Judging by history, that's one hell of a theoretical point far far into the future. Remember: abortion is still legal, gays can marry, and there was a black dude in the White House and conservatives keep voting Republican.
GAO submitted a few non-existant products to test the EnergyStar program. Some notable results:
Gas-Powered Alarm Clock: Product description indicated the clock is the size of a small generator and is powered by gasoline.
Product was approved by Energy Star without a review of the company Web site or questions of the claimed efficiencies.
I'd buy one of these.
It also assumes it does understand what you said. My experience is: it doesn't even when I do talk English to my phone. Obviously that is my fault. I'm not going to deny that.
Where I live, you see/hear no one use these systems.... For good reason.
On a decent keyboard, all of those are -by the way- faster than what you say. You conveniently omit the "Sir/Alexa/OK Google/Cortana" detection phrase, then your inquiry, then the processing, then the verification of what has been detected, then the acknowledgement of the fact that detection has worked correctly. Otherwhise you get such things as "When date LGBT closet tonight". Not really acceptable.
I'm not quite old enough to have used FORTRAN.
What does age have to do with anything? I took a computational linear algebra course in the late '90s that used FORTRAN nearly exclusively.
That said, I started out, like most kids in the '80s, with BASIC and assembly language (6809 and 6502, in my case). I started college early enough that the introductory computer-science courses were still in Pascal, but pretty much every course that needed to do real work used anything but Pascal...lots of C, with a systems-programming course splitting time between 8086 assembly and VAX assembly and a database course that introduced us to SQL (of course).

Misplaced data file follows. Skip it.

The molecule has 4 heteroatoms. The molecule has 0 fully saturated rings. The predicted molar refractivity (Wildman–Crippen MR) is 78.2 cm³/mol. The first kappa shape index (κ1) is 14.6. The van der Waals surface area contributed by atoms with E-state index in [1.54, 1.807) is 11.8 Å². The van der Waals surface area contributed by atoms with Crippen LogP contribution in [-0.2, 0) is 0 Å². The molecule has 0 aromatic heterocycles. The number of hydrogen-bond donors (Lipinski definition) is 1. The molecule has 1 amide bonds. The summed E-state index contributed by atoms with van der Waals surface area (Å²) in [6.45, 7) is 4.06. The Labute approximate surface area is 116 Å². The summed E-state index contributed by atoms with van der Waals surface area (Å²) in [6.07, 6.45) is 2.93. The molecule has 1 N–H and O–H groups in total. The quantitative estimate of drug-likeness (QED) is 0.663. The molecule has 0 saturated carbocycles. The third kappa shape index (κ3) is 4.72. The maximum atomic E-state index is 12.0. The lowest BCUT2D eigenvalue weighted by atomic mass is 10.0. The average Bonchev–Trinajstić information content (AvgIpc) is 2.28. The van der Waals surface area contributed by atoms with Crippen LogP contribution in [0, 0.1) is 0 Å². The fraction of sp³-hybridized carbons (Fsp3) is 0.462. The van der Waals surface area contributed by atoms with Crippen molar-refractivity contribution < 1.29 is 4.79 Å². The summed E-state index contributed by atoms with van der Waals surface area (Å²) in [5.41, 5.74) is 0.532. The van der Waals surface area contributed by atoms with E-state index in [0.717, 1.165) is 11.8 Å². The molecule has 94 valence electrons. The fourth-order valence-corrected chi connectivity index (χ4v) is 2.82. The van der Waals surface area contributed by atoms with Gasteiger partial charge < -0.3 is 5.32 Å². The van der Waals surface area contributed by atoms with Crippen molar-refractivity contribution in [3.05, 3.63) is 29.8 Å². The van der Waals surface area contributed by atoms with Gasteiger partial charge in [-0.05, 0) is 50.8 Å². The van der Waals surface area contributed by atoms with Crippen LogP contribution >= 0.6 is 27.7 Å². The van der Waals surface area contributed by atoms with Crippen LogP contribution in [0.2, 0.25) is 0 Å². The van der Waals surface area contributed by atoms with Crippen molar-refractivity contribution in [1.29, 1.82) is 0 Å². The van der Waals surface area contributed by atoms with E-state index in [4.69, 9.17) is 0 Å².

The computational linear algebra course mentioned above was a math course specifically for computer-science majors; other engineering students took a different linear-algebra course.
He then saw talent in me and bought me a Turbo Pascal book (in my mother tongue... English would not have worked at that age) and a copy of Turbo Pascal (I presume from work, but... I don't know where exactly he got it from).
If you look in the FEMA site, they say that they provide gramts to perform repairs not covered by insurance. And no, they don't do a needs test. Now, the typical rich person does not let their insurance lapse just so that they can get a FEMA grant. Because such a grant is no sure thing. They also point out that SBA loans are the main source of assistance following a disaster. You get a break on interest, but you have to pay them back.
Also you have interface complexity. Adding these features requires some way to use the features, possibly including configuration options, menu items, hotkeys and so on. Prior to the Ribbon, Microsoft tried to fix this in Word by hiding all the menu items you had not used yet, so you'd never know those features were there to be used. My boss constantly asks me to remove menu items and "simplify" but he never has any answers on where he thinks users should go to access those features if they're no longer in the menu. Relevant Dilbert.
The IBM purchase of ROLM gives new meaning to the term "twisted pair". -- Howard Anderson, "Yankee Group"